I’m going to start of my review of Tim Vicary’s historical fiction novel Nobody’s Slave in an unusual manner with a quote of Tim’s final sentence in his author’s notes:
Nobody has a monopoly of virtue.
These six words sum up the theme, based on true historical events, of Nobody’s Slave.
Madu is a the son of a Sumba tribe member, captured as a slave by the Mani tribe. His mother was pregnant when she was captured and bore Madu, fathered by a Sumba. Madu has always felt an outcast with the Mani tribe members and never felt he met the high standards of his harsh stepfather, Nwoye, who is embarrassed this child is not of his blood.
Madu and his best friend, Temba, have nearly completed their manhood training. Boys that partner for their manhood training often became loyal friends for life and stand by each other. They capture a leopard, part of the ritual, and are triumphantly carrying it back to the village.
Madu hopes Nwoye will show a sign of approval, but is apprehensive as they trapped their leopard in a rather unorthodox and danger manner. Madu desperately wants to be accepted at the Festival of the New Warriors. His fate, otherwise, is that of a social outcast and lowly farmer.
Madu and Temba arrive at the village with their prize but drums beat insistently in the jungle. They warn of war with the Sumba and each village is to gather in haste at the nearest Mani town, Conga, for safety and to mount a defence against an army that has already captured five Mani villages.
Tom Oakley, is a seaman aboard the ancient Jesus of Lubeck, one of Queen Elizabeth’s navy, under command of the ship’s Master, Robert Barrett. Tom is a young boy, devoid of fear, in search of excitement and adventures. Dangers exhilarate him. The Jesus of Lubeck weathers an ferocious storm, but not without damage.
Cloth, purchased for trade, is used to plug holes in the hull. Francis Drake, Tom’s cousin, is the Master’s mate and supervises the improvised repairs. Also aboard is John Hawkins, a courtier, admiral and merchant-adventurer, who persuaded the Queen to loan him the Jesus of Lubeck. They survive to continue on to their destination, Guinea, Africa.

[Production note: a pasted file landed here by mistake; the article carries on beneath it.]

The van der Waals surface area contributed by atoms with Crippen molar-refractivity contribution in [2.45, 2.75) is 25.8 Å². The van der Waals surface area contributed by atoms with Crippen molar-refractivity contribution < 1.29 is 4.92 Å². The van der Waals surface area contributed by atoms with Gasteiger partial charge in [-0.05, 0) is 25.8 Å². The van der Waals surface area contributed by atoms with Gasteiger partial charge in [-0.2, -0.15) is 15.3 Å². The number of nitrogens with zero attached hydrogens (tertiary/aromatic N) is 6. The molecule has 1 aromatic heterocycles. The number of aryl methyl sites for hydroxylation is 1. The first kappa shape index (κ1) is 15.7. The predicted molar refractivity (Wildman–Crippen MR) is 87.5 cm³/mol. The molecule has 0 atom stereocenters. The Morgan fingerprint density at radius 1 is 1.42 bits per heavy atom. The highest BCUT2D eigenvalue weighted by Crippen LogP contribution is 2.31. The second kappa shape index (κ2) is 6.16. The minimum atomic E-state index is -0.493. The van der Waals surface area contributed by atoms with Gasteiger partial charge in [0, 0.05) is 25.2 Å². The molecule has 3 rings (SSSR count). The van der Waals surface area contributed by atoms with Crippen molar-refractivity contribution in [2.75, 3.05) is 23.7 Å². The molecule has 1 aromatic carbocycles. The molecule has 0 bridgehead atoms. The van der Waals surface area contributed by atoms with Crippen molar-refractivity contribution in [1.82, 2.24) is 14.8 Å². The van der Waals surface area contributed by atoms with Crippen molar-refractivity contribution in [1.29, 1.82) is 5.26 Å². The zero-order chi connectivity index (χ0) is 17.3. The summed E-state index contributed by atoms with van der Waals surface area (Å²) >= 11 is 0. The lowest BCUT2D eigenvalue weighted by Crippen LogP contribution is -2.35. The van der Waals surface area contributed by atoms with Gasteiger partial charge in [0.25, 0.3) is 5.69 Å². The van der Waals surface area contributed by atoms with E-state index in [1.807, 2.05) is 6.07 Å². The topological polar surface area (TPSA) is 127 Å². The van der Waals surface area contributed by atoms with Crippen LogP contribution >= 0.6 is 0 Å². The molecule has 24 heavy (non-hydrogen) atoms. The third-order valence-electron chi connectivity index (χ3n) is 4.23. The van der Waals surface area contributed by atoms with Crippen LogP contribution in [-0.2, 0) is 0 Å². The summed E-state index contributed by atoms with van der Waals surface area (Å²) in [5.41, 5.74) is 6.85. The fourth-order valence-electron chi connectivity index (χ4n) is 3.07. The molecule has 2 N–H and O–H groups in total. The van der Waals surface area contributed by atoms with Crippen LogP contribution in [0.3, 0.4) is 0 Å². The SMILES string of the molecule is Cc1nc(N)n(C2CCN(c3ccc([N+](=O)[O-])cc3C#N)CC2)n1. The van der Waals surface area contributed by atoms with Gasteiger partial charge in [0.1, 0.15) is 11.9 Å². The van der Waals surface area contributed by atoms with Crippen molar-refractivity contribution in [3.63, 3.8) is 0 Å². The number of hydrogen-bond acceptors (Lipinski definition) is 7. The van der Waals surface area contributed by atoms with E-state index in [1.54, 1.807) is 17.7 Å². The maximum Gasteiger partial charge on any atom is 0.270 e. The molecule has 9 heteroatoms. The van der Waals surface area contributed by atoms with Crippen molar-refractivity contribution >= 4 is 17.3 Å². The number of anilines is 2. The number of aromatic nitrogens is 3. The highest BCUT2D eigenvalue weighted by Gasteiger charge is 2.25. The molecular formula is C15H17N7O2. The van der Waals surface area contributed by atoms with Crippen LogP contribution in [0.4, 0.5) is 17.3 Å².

The Mani fortify Conga as best they can in the limited time they are afforded before battle commences. It is here Madu first learns the fate of the villages conquered by the Sumba: slaughter, cannibalism, slavery to the Sumba tribe or sold to the red-face, who keep captives in their great canoes and eat them.
The crew of the Jesus of Lubeck hope to fill their hold with African slaves, partially to make up for the loss of cloth but, mostly, to make a handsome profit. Thomas tells his cousin Simon:
You don’t want to worry about they Africans, Si. They’re not like us. They’re savages – they don’t feel like we do. Black ivory, that’s all.
Tom doesn’t give much thought for the Africans, other than to muse:
…he would not like to lie there, chained the stuffy darkness, unable to see outside or even stand up without bending; but then he was not a slave, nor likely to be.
He laughs in remembrance of the Africans’ fear and how their skin shined “like polish ebony when it was wet…” Tom is not much of a introspective thinker.
The plan is sell a cargo hold full of African people to the Spaniards, who Tom and the crew hold in great disregard because of their Catholic faith, but their coin is welcome. The Mani and crew collaborate, each for their own purpose.
The manhunt is successful, for the most part, but Tom looses his cousin, Simon, to warriors in the first skirmish. The Sumba in Conga are vanquished. Madu is captive, his friend, Temba, and stepfather dead. He will never know the fate of his mother and sisters. His greatest fear is the red-face mean to eat him.
As often happens in life, best-laid plans go astray and dismissive words return to haunt. Such is the story of Nobody’s Slave. Fate decrees Madu and Tom’s worlds collide, separate and collide again. Both young boys are forced to confront their hatred of each other and their foe’s nation daily. Both will be in the complete power of the other at one point. Both will betray the other.
Nobody’s Slave conveys a myriad of human cruelty into 255 pages. It also illustrates the human capacity to forgive, if not forget, past transgressions. Tim’s prose is action-packed, yet descriptive of the suffering of unfortunate human beings and the propensities of those who hold ultimate power over the helpless. Beliefs and superstitions of the day are given validity.
Tim has a knack for delving into the minds of his characters and bringing out the worst and best in them. He doesn’t shy away from the basest of emotions, but also demonstrates no person is completely evil whatever their deeds.
Nobody’s Slave is thought-provoking. The reader is given insight into man’s darkest motives and fears. No nation is exempt from exploitation for its own benefit and somehow justifying those actions.
MY RATING: 4/5*
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